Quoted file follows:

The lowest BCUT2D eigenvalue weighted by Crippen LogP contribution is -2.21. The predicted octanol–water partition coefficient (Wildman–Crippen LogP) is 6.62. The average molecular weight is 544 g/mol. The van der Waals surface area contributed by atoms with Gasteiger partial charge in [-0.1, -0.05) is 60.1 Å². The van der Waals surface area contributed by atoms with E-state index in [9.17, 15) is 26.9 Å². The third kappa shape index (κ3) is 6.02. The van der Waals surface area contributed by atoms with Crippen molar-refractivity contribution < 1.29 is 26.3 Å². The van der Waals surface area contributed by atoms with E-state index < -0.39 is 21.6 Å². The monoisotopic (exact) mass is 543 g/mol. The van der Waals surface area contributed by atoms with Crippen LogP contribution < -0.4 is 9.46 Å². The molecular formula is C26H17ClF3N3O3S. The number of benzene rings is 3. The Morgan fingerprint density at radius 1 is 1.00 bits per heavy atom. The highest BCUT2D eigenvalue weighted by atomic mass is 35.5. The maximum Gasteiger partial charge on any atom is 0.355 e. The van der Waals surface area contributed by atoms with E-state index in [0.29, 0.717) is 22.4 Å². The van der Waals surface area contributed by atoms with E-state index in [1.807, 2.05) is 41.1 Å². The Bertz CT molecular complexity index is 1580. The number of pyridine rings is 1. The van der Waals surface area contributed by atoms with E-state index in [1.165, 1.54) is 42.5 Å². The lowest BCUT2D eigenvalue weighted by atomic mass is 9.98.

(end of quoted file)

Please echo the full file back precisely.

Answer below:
The lowest BCUT2D eigenvalue weighted by Crippen LogP contribution is -2.21. The predicted octanol–water partition coefficient (Wildman–Crippen LogP) is 6.62. The average molecular weight is 544 g/mol. The van der Waals surface area contributed by atoms with Gasteiger partial charge in [-0.1, -0.05) is 60.1 Å². The van der Waals surface area contributed by atoms with E-state index in [9.17, 15) is 26.9 Å². The third kappa shape index (κ3) is 6.02. The van der Waals surface area contributed by atoms with Crippen molar-refractivity contribution < 1.29 is 26.3 Å². The van der Waals surface area contributed by atoms with E-state index < -0.39 is 21.6 Å². The monoisotopic (exact) mass is 543 g/mol. The van der Waals surface area contributed by atoms with Crippen LogP contribution < -0.4 is 9.46 Å². The molecular formula is C26H17ClF3N3O3S. The number of benzene rings is 3. The Morgan fingerprint density at radius 1 is 1.00 bits per heavy atom. The highest BCUT2D eigenvalue weighted by atomic mass is 35.5. The maximum Gasteiger partial charge on any atom is 0.355 e. The van der Waals surface area contributed by atoms with E-state index in [0.29, 0.717) is 22.4 Å². The van der Waals surface area contributed by atoms with E-state index in [1.807, 2.05) is 41.1 Å². The Bertz CT molecular complexity index is 1580. The number of pyridine rings is 1. The van der Waals surface area contributed by atoms with E-state index in [1.165, 1.54) is 42.5 Å². The lowest BCUT2D eigenvalue weighted by atomic mass is 9.98.